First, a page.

4.44%

2.94%

2.43%

2.44%

2.44%

2.44%

2.44%

2.44%

0.85%

4.08%

0.76%

0.60%

Post and Telecommunication

9.27%

0.81%

-1.96%

-1.84%

-1.72%

-1.62%

-1.52%

-1.43%

-2.92%

0.39%

-2.86%

-2.95%

Financial Services

6.72%

5.72%

5.38%

5.39%

5.40%

5.40%

5.41%

5.42%

3.72%

6.95%

3.64%

3.49%

Business Service

10.56%

9.34%

8.95%

8.98%

9.01%

9.05%

9.08%

9.11%

7.19%

10.45%

7.16%

7.03%

Public Administration and Defense; Compulsory Social Security

-2.68%

0.04%

-0.16%

-0.13%

-0.12%

0.06%

1.39%

2.27%

-2.54%

0.69%

-2.63%

-2.79%

Education

6.42%

3.96%

3.12%

3.12%

3.13%

3.13%

3.13%

3.13%

1.52%

4.74%

1.42%

1.27%

Health and Social Work

5.67%

3.82%

3.24%

3.29%

3.35%

3.40%

3.45%

3.49%

1.91%

5.18%

1.90%

1.79%

Other services

2.41%

3.13%

2.64%

2.81%

2.98%

3.15%

3.32%

3.49%

2.03%

5.43%

2.28%

2.30%

Total Economy

2.71%

0.68%

0.07%

0.23%

0.39%

0.61%

0.81%

1.02%

-0.51%

2.94%

-0.16%

-0.08%

 The table above maps the generation of employment across sectors from UPA 1 to the present and shows that Modi’s claim that he has revived jobs is false. The data shows that the Left supported first UPA regime saw no negative growth in employment generation. But as shown in the table above, this growth was concentrated in construction and the service sector, particularly finances, business services and ICT. This indicates policy driven uneven development where negative growth in primary and manufacturing sectors had already taken place. The second UPA government only accentuated this process with many more sectors showing jobless growth. But services continued to provide some new jobs, albeit in informal employment. The three years of the Modi government has shown that even this very tiny increase or virtually stagnation in the creation of jobs has stopped. Rather there has been a loss of around 10 lakh jobs in the first two years of the Modi regime. Hence the disassociation between job creation and so called economic growth (which is also showing a down trajectory under the present government) is almost complete under this regime.

THE MYTH OF THE MICRO ENTERPRISE

In the second part of his answers on job creation the prime minister stated that there has to be a different way of accounting of jobs in “New India”. As an example he contends that 12 crore new micro-enterprises have been created through MUDRA loans. Though this official figure may be correct, Modi has provided a convenient interpretation of the existing data without looking deeper into the issue. It is pertinent to point out that the average MUDRA loan for 90 percent of the borrowers went down from approximately Rs 24,000 to Rs 22,000 between 2015 and 2017. More than 60 percent of these loans were provided at high interest rates by non-banking finance companies and private commercial banks. Hence it appears that MUDRA has become a way of providing public subsidy to microfinance institutions and private banks, rather than sustainable livelihoods. Further the lack of statistics on the bad loans in MUDRA makes claims of its success pre-mature and vague. The important point to note in this regard is that in many cases borrowers go to the market to get additional loans at high interests, and end up with a failed business. Hence all the self-employment (if at all any) claimed by Modi is highly vulnerable and unsustainable in character.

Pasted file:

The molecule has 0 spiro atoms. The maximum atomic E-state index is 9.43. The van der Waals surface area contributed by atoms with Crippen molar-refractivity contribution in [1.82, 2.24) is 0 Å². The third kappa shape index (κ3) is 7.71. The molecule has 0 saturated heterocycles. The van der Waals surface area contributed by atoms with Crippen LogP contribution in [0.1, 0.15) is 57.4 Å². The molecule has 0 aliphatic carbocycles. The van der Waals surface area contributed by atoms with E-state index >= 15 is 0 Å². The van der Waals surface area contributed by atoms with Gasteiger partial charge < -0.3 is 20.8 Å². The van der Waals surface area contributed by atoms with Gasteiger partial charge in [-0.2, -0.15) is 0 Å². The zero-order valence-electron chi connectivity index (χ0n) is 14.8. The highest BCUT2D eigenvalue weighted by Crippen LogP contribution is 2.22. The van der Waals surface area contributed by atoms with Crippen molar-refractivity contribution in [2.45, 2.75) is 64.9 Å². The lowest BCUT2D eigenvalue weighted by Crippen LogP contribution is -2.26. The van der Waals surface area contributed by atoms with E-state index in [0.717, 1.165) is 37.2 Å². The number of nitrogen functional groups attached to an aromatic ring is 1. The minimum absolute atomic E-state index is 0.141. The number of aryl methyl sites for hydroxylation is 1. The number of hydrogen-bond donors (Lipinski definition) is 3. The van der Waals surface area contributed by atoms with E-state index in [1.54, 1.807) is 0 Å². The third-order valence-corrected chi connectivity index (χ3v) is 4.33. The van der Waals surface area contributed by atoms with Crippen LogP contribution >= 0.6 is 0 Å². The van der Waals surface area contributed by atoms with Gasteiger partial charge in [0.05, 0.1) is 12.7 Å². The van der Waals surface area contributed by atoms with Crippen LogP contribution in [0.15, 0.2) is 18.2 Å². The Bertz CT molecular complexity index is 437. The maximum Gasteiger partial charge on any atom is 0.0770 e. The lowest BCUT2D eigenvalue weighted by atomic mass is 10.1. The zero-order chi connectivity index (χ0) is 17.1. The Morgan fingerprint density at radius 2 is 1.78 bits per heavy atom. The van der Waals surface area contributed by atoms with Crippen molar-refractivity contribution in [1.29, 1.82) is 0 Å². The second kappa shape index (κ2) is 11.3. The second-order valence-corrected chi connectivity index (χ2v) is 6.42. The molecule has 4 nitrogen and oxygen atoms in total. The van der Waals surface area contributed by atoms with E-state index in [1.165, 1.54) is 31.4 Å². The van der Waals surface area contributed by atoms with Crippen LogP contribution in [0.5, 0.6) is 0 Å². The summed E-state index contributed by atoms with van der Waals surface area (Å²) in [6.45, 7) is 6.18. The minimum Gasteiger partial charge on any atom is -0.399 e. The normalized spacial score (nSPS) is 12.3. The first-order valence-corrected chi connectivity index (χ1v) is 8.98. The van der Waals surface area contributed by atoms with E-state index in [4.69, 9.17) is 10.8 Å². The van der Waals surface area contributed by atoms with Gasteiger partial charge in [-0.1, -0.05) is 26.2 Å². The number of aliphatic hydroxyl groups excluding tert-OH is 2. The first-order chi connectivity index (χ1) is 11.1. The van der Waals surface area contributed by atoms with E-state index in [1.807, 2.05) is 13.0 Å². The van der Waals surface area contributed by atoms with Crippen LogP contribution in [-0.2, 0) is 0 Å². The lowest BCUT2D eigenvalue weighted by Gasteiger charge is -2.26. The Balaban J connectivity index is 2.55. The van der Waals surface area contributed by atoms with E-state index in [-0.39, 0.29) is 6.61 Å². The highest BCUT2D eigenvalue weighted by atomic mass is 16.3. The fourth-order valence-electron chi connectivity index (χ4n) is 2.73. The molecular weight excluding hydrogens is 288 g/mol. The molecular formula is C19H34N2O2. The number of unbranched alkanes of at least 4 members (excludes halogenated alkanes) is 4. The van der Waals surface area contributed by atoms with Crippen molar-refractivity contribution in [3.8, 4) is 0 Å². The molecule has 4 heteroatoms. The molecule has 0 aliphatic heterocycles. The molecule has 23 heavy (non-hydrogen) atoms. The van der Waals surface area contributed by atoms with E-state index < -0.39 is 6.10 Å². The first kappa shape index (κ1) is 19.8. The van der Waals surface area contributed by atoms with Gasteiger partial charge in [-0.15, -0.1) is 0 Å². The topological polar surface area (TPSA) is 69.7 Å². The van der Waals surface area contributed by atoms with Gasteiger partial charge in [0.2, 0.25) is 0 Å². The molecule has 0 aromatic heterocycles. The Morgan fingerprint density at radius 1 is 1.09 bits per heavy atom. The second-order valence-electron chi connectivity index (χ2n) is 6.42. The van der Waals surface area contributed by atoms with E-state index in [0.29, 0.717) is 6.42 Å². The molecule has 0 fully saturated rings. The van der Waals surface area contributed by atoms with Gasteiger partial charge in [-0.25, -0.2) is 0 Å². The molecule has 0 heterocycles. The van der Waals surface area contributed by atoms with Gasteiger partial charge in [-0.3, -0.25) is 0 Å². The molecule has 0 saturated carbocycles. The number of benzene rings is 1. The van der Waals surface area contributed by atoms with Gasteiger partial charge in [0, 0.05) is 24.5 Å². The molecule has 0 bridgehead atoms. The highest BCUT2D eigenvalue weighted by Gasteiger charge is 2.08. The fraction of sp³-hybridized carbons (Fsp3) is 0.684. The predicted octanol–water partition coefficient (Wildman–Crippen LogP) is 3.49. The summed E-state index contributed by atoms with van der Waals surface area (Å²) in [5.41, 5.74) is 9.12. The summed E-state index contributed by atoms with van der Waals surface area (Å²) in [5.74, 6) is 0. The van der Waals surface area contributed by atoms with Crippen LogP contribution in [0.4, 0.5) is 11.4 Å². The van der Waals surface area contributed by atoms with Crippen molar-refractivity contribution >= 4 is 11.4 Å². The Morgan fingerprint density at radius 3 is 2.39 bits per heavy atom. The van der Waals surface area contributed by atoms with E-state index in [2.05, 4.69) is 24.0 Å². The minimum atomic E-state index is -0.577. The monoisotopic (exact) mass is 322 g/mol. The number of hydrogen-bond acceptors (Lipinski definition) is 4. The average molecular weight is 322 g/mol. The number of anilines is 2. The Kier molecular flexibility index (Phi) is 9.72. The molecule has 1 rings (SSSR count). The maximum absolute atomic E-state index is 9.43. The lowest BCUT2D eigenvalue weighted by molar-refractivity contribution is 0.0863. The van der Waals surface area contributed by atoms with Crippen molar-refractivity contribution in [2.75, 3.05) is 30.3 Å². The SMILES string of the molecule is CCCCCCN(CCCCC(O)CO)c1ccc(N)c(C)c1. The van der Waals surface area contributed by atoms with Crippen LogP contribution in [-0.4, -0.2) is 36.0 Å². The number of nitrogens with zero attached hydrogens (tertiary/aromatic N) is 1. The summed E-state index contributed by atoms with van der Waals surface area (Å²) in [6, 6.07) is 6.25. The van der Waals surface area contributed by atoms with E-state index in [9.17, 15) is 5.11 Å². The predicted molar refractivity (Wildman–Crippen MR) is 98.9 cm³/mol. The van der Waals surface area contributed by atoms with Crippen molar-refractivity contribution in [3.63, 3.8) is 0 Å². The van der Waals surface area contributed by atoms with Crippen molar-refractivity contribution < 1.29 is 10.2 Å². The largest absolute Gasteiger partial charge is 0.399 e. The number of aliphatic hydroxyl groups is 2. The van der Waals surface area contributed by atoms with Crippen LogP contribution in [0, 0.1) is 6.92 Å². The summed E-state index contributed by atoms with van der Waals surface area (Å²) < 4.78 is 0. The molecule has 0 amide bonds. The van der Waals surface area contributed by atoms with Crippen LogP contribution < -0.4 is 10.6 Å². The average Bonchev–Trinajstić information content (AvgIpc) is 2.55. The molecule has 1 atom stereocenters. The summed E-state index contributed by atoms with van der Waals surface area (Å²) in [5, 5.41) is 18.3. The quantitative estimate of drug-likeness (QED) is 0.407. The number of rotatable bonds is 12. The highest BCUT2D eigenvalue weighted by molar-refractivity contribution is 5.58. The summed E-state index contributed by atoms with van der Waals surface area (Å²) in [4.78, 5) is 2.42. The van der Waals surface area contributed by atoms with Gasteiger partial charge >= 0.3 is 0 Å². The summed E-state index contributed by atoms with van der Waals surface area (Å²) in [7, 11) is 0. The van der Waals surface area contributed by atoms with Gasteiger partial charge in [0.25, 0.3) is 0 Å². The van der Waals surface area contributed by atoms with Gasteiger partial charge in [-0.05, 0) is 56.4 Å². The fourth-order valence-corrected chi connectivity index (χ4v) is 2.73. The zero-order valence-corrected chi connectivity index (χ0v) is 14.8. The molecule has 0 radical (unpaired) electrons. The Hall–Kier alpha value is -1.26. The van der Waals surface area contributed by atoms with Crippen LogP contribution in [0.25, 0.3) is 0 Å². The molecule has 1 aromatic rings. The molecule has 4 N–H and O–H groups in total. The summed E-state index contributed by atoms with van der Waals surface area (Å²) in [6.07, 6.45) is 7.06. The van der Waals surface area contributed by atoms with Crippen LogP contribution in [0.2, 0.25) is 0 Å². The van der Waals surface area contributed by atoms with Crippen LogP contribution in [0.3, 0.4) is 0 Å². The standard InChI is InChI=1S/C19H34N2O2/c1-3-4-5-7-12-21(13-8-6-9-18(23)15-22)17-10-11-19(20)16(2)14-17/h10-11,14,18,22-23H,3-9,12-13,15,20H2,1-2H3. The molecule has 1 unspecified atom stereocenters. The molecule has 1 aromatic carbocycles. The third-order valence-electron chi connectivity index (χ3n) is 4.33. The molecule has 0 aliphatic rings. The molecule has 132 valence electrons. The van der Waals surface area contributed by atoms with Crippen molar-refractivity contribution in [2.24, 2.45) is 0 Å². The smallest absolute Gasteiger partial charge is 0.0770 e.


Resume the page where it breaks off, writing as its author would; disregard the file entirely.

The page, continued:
The discussion above has only made a partial assessment of Modi’s spurious claims. But the data presented is enough to show that facts will not change even if the prime minister keeps repeating the falsehoods time and again and tries to fix the data in his favour. The exposure of these lies is an important tool in the hands of the working class, who are up in arms against the current authoritarian regime.